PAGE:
Managing waste: partners in grime
Legislation is compelling manufacturing companies to manage waste rather than dispose of it. To this end, Wastefile UK offers a complete waste management service.
In response to pressure on the government by the EU to reduce the amount of waste ending up in Britain’s landfill sites, businesses within the manufacturing sector are being forced to adopt a more environmentally friendly approach towards waste disposal – or suffer the consequences.
The introduction of legislation such as the European Waste List means that a much larger number of waste streams are now classified as special/hazardous. At the same time, restrictions applied by the Landfill Directive are leading to significant reductions in available capacity for such waste. Increasingly many companies (especially in manufacturing) are finding there is simply no place for their waste.
Brian Marshall, compliance manager at waste management company Wastefile UK, remarks: “The first and best solution is for manufacturing companies to prevent waste getting anywhere near landfill”.
But, this causes a conflict of interests for some of the more conventional waste management companies who own landfill sites. Although most of them are investing in alternative disposal routes, there are obvious economic reasons for the continuing use of landfill. Brian continues: “Without this historical baggage, independent facilitation companies like Wastefile UK, who are not bound to any specific disposal routes are able to choose perfect-fit solutions.”
The government’s ‘cradle-to-grave’ approach has seen additional legislation increase the complexity of waste management. For example the WEEE directive will now compel manufacturers to rethink waste issues, not only at production stage, but also in the management of the product at ‘end-of-life’. And we now see magistrates receiving new guidelines on sentencing companies (or individuals) found guilty of non-compliance offences. In short, it is the court’s aim to deliver a financial blow to directors and shareholders of companies who contravene the law, although it is possible for them to receive custodial sentences as well.
On the right track
Keeping track of legislative development, let alone the logistics and technological development of waste management, is now a full-time job. Many are finding that outsourcing is the only viable solution to this problematic area of their business.
Waste management facilitator Wastefile UK is experiencing a significant increase in clients looking to outsource their waste management, especially from the manufacturing sector. The company recently won a £3M contract from Alcoa to manage all waste streams for each of its 13 manufacturing plants in the UK. “Nowadays waste management carries an incredible amount of responsibility and needs to be handled with precision”, says Chris Martin, Wastefile UK’s sales director. “Manufacturers like Alcoa are able to rely on Wastefile UK to manage that responsibility for them.”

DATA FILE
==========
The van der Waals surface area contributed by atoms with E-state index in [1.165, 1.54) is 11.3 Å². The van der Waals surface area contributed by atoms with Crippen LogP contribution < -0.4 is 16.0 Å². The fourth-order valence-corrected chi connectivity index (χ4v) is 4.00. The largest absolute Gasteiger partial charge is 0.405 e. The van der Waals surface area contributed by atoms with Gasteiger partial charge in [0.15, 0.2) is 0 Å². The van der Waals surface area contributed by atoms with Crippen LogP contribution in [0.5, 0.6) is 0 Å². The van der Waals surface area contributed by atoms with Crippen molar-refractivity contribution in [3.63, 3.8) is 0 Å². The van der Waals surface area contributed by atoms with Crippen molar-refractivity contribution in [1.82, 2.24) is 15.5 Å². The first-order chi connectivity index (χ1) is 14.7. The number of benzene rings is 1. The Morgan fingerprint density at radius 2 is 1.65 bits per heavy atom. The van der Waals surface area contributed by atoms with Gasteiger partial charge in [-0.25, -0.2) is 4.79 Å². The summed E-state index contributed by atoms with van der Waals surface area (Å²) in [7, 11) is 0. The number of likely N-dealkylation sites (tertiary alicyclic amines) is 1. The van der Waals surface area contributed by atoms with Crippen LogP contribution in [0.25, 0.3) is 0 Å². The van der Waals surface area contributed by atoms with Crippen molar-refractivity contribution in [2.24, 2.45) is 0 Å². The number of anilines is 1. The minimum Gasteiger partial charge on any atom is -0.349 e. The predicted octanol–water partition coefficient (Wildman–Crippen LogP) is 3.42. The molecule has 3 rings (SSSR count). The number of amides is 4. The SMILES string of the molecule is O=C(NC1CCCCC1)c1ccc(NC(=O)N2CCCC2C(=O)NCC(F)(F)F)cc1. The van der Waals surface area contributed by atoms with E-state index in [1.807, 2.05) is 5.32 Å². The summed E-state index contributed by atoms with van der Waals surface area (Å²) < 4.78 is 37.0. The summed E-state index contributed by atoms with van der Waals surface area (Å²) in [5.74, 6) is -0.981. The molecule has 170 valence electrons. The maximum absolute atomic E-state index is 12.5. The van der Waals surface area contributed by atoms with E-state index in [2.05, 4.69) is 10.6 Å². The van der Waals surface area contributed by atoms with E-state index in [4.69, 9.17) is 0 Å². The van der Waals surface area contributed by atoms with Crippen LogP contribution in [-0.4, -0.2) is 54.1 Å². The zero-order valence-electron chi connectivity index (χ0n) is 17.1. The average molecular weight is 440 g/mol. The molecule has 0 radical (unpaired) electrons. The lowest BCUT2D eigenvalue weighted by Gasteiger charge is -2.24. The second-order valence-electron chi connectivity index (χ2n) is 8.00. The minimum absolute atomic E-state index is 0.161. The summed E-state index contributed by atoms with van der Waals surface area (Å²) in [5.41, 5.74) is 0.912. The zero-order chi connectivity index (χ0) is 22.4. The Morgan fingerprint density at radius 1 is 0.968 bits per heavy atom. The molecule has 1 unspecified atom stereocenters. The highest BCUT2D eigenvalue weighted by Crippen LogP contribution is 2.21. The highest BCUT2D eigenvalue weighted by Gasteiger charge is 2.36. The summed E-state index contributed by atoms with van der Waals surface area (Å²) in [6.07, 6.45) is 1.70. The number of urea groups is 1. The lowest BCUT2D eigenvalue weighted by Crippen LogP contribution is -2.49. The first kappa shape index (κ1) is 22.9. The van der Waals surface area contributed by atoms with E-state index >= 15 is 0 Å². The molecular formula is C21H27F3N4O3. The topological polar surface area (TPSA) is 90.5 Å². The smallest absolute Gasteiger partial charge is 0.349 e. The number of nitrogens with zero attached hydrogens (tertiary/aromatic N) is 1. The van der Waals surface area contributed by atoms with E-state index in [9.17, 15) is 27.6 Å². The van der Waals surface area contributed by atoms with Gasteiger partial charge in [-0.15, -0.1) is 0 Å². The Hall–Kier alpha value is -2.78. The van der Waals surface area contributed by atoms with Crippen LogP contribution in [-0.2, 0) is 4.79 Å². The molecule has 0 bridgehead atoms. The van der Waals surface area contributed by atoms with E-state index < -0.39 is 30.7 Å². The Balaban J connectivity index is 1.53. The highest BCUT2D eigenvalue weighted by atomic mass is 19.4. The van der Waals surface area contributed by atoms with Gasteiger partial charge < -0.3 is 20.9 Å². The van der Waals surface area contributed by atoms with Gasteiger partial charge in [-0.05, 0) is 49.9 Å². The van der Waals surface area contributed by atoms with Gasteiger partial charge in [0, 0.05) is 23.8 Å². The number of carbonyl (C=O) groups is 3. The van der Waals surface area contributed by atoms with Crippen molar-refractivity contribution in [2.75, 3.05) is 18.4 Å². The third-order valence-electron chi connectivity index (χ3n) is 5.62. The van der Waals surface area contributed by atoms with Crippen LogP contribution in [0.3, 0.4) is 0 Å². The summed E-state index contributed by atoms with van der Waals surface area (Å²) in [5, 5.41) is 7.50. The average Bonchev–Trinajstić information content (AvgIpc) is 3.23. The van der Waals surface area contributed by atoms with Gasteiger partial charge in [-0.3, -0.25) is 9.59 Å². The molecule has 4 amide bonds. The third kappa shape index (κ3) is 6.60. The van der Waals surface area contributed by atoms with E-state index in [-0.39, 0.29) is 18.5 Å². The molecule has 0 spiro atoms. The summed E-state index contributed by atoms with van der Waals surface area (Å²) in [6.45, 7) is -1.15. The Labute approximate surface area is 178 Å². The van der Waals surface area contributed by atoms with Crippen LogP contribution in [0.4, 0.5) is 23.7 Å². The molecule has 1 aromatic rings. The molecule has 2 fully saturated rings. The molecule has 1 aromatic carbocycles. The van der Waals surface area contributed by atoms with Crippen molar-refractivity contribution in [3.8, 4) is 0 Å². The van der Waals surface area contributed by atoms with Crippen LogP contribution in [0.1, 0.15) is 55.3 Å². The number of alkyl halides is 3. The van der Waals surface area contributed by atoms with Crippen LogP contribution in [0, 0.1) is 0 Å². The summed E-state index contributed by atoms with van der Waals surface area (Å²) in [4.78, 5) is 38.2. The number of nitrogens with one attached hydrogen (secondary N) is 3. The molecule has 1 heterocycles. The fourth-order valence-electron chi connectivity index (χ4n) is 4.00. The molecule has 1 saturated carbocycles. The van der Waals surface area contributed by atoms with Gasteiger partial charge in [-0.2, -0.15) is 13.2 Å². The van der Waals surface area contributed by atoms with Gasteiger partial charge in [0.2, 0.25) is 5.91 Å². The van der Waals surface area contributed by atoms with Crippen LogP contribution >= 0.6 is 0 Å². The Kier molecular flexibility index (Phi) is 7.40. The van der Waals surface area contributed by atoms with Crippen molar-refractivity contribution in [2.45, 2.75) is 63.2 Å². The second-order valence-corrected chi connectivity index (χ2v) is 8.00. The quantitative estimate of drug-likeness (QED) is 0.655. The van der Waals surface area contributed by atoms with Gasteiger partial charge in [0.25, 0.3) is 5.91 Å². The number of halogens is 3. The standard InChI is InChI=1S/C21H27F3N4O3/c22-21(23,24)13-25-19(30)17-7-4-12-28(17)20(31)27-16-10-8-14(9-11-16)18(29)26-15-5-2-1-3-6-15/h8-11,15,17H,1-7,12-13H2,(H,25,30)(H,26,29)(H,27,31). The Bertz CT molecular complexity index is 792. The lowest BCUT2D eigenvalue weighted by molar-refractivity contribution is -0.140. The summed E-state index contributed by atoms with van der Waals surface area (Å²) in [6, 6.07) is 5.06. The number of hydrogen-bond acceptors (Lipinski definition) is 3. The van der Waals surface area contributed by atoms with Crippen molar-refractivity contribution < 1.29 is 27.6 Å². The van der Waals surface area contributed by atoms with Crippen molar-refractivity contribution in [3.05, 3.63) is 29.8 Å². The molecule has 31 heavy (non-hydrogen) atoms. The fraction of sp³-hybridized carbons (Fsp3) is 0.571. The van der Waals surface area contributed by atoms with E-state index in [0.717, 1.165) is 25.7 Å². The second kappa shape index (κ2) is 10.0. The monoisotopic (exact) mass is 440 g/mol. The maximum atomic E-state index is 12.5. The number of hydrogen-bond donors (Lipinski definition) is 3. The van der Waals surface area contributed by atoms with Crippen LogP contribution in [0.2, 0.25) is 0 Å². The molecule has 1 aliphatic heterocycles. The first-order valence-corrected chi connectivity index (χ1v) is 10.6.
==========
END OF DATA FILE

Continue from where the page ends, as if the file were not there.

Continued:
Wastefile UK offers a complete waste management service including the design and implementation of waste policies, minimisation systems, recycling and disposal. “Every client is different”, says Chris. “The solutions available are changing rapidly – which is why we do not simply collect and dispose of waste. Our approach is to work in partnership with customers as part of their team, taking responsibility for staff if appropriate, to achieve the best possible solution”.
The first and most important stage of the process, according to Chris, is assessment. This includes site visits, staff interviews and evaluation of current procedures. “This doesn’t just give us the information we need to build a strategy, it also helps us to establish relationships at every level of the company. Only when we have the full picture can we begin to implement a strategy.”
The Environment Agency suggests manufacturing could add £2-3Bn to profits if environmental best practice were adopted across the board. This represents a 10-15 per cent reduction in waste disposal costs which are easily identified. “But it’s just the tip of the iceberg”, says Chris. For many, until now, waste has been a subsidiary consideration, so producers may not realise how much of the raw materials used in the manufacturing process end up in the bin. Wastefile UK’s first step is to identify ways of minimising this wastage, introducing systems and, in some cases, reducing it by up to 60 per cent.
“With our handle on new technologies in the waste industry, we are able to analyse the waste stream carefully and achieve further reductions by reusing and recycling”, states Chris. “And, of course, recovery and reuse of discarded products will be an increasingly important factor”.
Some of Wastefile UK’s larger clients are also gaining credibility with ethical investors and achieving socially responsible investment benchmarks such as FTSE 4 ‘good status’ by utilising the auditability offered by Wastefile UK’s purpose-designed IT system. Described by Chris as ‘the heart of our business’, the system allows Wastefile UK to track, monitor and store documents electronically for each of their 8,000 waste movements per week.
“Our investment in IT has played a crucial role in our success,” says Chris. “The need for information, whether for accountability, management of duty of care or the increasing need to analyse waste from production to disposal, has made our IT capability invaluable.”
The golden rule in waste management is that we must treat our waste materials in the same way as we treat our products. We must identify them, label them, containerise them, store them, dispatch them and keep records. But this is difficult for manufacturers to achieve in-house without additional investment, in time and expertise, into their waste management systems. That is where Wastefile UK’s services can be utilised.
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